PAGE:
South Africa's day-night Test concern not 'knee-jerk' – Tony Irish

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Cullinan: Teams need time to adjust to the pink ball

South Africa may have considered playing a day-night Test in Australia had they been given more time to prepare with the pink ball in domestic matches at home and if the stakes of the series were lower but for now, they are “not in favour,” of the idea.

Tony Irish, CEO of the South African Players’ Association, told ESPNcricinfo that the players have not made a “knee-jerk” reaction in rejecting Cricket Australia’s request for the third Test of their November in Adelaide to be played under lights and even took the views of their hosts, who hosted the first day-night Test against New Zealand last year, into account.

“Our team is not in favour of playing the match as a day-night Test with the pink ball. It’s an extremely important match – potentially a decider – of series to the Proteas. The players’ strong desire to play this as a normal Test match is testament to how much they actually care about the series,” Irish said.

South Africa’s main concern over this series stems from the scarcity of Test cricket on their calendar. Despite being ranked the top Test team for more than three years before this recent season in which they lost back-to-back series against India and England, South Africa play significantly fewer Tests than teams such as England or Australia. This year, for example, while they have already played three Tests, South Africa do not take the field in whites again until August when they host New Zealand for two matches and then they have another break before visiting Australia for the three-Test series in November.

Although it is unlikely South Africa will be able to challenge for top spot again in that series, they do not want to jeopardise the possibility of climbing the rankings and beating Australia for a third successive time on their home soil by playing in completely unfamiliar circumstances.

“There are significant differences from normal Test cricket and our players have no experience of these conditions and are effectively being asked upfront to take a chance in this match,” Irish said. “On the other hand Australia’s players do have experience of this so they will have an advantage in what could be the series decider.”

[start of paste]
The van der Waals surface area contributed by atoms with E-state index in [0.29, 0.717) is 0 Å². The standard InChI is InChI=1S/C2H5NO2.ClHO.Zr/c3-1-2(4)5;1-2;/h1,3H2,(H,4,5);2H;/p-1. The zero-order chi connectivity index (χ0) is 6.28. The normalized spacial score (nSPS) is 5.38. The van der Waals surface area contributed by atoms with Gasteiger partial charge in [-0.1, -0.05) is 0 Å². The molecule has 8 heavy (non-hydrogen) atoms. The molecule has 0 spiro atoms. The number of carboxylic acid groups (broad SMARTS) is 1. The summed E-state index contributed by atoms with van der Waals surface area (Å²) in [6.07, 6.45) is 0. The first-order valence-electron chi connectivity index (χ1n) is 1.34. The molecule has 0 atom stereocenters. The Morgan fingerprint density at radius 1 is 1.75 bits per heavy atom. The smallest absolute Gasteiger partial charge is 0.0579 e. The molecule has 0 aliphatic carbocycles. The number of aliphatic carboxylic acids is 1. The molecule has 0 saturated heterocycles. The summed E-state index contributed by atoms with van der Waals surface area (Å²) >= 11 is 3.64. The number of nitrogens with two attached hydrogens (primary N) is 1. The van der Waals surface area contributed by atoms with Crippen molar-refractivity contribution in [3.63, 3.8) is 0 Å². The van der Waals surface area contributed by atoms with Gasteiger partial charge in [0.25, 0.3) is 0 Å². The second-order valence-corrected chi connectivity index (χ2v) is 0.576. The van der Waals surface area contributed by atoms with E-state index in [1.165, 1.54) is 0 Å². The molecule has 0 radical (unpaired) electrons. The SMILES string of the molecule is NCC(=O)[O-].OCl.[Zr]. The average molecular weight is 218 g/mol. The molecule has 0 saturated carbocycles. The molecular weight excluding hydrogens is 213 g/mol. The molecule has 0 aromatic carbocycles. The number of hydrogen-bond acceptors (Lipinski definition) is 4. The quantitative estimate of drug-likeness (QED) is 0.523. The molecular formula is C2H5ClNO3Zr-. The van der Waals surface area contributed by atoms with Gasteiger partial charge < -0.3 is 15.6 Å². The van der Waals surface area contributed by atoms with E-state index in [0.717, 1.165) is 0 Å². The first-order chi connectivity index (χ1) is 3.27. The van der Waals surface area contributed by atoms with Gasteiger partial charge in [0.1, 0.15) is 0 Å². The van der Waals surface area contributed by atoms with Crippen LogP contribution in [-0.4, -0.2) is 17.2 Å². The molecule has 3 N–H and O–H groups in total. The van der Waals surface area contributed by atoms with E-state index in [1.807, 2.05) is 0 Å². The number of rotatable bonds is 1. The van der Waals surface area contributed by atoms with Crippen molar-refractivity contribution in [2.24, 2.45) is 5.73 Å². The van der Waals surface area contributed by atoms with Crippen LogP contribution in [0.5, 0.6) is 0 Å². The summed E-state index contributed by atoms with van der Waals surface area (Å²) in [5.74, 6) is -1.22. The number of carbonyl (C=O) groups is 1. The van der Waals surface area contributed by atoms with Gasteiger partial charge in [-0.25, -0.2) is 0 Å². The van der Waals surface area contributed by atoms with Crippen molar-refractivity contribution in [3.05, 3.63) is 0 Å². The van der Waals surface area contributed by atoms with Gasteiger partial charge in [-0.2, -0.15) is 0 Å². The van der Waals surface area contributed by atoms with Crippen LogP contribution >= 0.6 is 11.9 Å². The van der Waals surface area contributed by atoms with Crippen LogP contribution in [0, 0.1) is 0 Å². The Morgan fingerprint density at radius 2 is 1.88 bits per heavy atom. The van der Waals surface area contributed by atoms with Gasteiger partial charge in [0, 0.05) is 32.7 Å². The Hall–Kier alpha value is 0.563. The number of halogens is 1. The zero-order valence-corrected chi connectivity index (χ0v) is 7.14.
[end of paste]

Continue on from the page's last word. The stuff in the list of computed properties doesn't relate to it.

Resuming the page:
South Africa’s only dalliance with pink-ball cricket came in a first-class match in September 2012 when concerns were raised about the quality and conditions of the ball. Irish said many of the issues brought up then remain unresolved. “There remain concerns amongst players, as expressed by the Australian and New Zealand players, about the durability of the ball, the ability to see it properly at night and dusk and the need to ‘doctor’ conditions to make the ball last,” he said.

However, given more game time, Irish indicated South Africa may have considered the option of a day-night Test. “I’m unsure why the wish to play of a day-night Test wasn’t clearly raised back in November or December after the Adelaide match. CSA could perhaps back then have raised the possibility of playing a few trial matches in our provincial competition and some of the players may have had the opportunity to experience it beforehand,” he said.

Even that may have been difficult because South African international players are seldom available for first-class matches in the country. AB de Villiers and Dale Steyn, for example, have not played in a franchise first-class game since 2009. In the past summer, Morne Morkel and Kagiso Rabada also did not make a single first-class franchise appearance.

Another factor is that South Africa’s players have heard that their opposition, Australia, are also wary of the pink ball. “They are well aware of the views of the New Zealand and Australia players expressed after the first day-night Test,” Irish said. “There were discussions with senior Australia players when the Australian team was in South Africa in March and the Test captains also discussed it. It has been clear from all of this that the Australian players are also reluctant to play the match as day-night and that they want to play a normal Test match.”

Irish said South Africa had “an understanding for what CA is trying to achieve and the commercial advantages,” but could not put those above cricket. “This is still very experimental and there is also a strong cricket imperative, inside the ropes, and the players’ views should be important here.”

Firdose Moonda is ESPNcricinfo’s South Africa correspondent

© ESPN Sports Media Ltd.


Source: ESPN Crickinfo

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